One of the highlights of my recent trip to Hanoi is this visit to Duong Lam Ancient Village. It is an agricultural village of the Northern Red River delta. Over there, we got to experience what rural life is all. We did rice planting at the
Unfortunately, it was scorching hot that day and it is not any better with the high humidity. Some of us suffer from mild heat exhaustion after being out in the sun for more than 30 minutes.
A 300-Year-Old Quaint Village – Duong Lam
It is about a 2-hour drive from Hanoi City Centre.
There are several traditional houses within the village but we only visited one particular home where we borrowed waterproof jumpers and boots from them to plant rice and catch fish.
This is probably one of the less visited attractions by tourists who visit Hanoi. Thus, it is less touristy and it is definitely worth a trip to explore this ancient village which is more than 300 years old.
We spent only a few hours in this ancient city so time was limited. We had a quick tour around the town area.
Mong Phu Temple
This national relic has a history of over 500 years. It is an important spiritual worship place for the villagers.
The Vast Paddy Fields
I have not been to the outskirts of Hanoi so it was rather refreshing to see this rustic side of the villages surrounding the city centre.
We had the opportunity to carry out a couple of their rural activities like catching fish and planting rice with this particular family. We actually visited their house and even fried spring rolls in their compound.
A traditional way of catching Fish
Besides using fishing nets, the fisherman also use this bamboo baskets which has an opening. It is for them to catch fishes in shallow water. Once they spot a fish, they quickly trap the fish with the basket and stick one hand into the basket to grab the fish.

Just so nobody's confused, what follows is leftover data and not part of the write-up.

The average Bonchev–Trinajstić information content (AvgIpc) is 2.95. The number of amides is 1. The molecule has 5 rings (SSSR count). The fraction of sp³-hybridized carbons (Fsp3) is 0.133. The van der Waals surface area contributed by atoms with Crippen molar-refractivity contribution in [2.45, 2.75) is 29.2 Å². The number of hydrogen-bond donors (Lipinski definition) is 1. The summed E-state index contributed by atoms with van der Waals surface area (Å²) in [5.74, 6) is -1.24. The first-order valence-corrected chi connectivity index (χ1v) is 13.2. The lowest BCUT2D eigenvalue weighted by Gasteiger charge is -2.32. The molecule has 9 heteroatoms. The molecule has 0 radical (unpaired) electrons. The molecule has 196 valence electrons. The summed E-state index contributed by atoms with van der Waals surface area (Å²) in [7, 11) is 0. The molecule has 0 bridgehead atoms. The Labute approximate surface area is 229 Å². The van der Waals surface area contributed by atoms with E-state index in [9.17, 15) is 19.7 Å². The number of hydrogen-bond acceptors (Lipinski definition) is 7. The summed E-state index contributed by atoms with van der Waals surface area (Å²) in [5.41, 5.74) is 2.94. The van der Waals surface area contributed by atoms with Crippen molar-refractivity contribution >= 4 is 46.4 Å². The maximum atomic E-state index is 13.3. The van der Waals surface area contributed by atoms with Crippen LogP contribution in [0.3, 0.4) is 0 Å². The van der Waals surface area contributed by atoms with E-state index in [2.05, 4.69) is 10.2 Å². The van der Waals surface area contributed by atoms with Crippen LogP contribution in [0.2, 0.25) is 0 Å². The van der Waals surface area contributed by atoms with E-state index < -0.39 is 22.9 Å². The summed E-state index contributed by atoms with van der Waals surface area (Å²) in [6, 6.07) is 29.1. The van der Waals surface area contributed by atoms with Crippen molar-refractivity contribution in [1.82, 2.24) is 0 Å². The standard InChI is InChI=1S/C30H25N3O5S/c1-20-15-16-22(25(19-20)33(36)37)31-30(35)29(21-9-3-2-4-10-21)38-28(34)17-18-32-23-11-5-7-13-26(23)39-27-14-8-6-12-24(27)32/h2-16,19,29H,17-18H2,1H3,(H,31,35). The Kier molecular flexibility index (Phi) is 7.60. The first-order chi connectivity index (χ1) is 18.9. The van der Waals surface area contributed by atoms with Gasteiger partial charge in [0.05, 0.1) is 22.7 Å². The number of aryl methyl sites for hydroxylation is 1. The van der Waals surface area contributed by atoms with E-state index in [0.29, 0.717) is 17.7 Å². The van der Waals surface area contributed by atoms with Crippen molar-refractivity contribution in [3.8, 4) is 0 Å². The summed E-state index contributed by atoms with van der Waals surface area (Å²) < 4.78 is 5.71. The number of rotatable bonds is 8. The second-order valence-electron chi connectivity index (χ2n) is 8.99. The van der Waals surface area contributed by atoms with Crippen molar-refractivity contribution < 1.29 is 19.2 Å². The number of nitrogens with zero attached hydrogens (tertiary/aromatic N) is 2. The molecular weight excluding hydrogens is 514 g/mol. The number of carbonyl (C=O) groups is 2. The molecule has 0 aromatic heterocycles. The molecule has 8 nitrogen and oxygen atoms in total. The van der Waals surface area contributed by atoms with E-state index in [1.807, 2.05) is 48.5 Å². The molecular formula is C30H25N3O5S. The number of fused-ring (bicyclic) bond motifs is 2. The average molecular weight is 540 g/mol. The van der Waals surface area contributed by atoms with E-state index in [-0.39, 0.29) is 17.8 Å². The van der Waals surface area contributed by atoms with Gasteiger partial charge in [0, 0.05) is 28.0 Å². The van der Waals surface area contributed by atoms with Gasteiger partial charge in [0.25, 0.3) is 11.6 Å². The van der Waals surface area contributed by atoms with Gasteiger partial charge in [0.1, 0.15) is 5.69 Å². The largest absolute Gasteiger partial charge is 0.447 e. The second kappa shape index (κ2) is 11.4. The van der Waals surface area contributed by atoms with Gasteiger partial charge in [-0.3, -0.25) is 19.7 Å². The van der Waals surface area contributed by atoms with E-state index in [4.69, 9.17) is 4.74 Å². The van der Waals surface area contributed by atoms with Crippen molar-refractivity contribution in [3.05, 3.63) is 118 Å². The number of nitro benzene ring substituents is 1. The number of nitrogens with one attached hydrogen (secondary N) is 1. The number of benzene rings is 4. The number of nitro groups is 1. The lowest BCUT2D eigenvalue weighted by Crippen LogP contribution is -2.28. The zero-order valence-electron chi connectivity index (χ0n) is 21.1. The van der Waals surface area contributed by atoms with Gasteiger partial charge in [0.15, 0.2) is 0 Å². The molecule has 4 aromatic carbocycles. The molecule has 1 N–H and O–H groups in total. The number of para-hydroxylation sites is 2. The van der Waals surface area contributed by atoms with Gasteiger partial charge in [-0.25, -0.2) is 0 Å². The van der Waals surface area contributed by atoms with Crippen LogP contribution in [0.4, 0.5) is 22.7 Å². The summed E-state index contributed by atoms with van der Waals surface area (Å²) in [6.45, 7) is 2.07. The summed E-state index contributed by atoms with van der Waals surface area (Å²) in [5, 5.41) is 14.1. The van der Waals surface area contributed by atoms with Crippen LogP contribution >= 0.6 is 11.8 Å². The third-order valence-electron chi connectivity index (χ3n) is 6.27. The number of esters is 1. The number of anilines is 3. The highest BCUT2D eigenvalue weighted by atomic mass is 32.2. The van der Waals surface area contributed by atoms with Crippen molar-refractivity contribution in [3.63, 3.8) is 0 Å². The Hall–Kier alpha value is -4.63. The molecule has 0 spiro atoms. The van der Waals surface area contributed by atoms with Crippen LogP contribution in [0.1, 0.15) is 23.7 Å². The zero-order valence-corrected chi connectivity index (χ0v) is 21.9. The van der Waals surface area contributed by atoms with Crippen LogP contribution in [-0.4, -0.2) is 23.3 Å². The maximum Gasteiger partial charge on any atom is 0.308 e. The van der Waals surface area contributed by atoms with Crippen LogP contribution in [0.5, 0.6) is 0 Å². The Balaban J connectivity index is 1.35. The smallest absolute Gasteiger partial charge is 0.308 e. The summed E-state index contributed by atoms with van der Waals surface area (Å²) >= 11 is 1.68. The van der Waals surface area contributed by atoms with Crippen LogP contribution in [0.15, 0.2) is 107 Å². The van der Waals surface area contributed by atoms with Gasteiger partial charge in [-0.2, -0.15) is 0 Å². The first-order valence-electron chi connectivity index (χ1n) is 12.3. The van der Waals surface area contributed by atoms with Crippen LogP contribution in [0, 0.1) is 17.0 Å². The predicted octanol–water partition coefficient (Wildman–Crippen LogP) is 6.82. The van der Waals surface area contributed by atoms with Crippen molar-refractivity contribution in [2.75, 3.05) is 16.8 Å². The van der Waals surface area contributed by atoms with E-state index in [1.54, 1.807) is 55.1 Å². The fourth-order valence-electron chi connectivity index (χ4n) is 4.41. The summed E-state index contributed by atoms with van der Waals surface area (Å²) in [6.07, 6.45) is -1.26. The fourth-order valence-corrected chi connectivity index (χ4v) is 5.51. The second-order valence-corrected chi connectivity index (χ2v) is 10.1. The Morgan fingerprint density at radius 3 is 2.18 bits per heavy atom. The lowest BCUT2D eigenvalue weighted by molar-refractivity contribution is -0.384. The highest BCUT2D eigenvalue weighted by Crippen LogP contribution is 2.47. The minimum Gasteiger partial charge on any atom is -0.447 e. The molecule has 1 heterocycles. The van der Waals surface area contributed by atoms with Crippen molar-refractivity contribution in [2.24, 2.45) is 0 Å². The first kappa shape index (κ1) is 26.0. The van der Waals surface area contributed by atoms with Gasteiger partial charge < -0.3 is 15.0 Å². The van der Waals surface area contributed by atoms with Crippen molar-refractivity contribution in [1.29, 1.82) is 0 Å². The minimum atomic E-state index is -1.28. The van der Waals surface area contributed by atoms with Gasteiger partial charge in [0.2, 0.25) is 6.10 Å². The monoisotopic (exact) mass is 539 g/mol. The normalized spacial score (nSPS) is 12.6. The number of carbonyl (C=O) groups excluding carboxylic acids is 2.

This method of catching fish is more difficult because it is not easy to gripe on tightly to the fish with one hand. In addition, the fish’s body is so slippery and thus it often slips out of their hands. You must be strong enough to catch hold of the fish as they tend to struggle really hard in the water to survive.
But that’s simply how our ancestors brought fishes to our dinner table in the past.
Making Vietnamese Spring Rolls (Gỏi cuốn)
After spending almost an hour catching fish and planting rice in the paddy fields. it was time to replenish our body with some good food. The home owners taught us how to make Vietnamese Spring Rolls using a variety of vegetables and tofu. We made vegetarian spring rolls.
The basic spring roll ingredients include rice paper, shredded carrots, beansprouts, mushrooms and spring onion.
All the ingredients are mixed together into a large mixing bowl. Lastly, they mixed in the sliced tofu which ended up crumbling.
It is a simple and healthy dish to make at home as it is packed with lots of nutrient-dense ingredients.
It might look plain and unappetising at this point but once it is deep fried, it tasted really good with some fish sauce.
You can actually eat the spring rolls without frying too but the spring rolls always tasted nicer when they are hot and crispy.
It was such a lovely treat to enjoy after working hard under the hot sun.
That sums up our excursion to Duong Lam village. Sadly, we did not really get to explore the village to find out more about its historical roots but it is definitely a place worth checking out if you are planning a trip to Hanoi.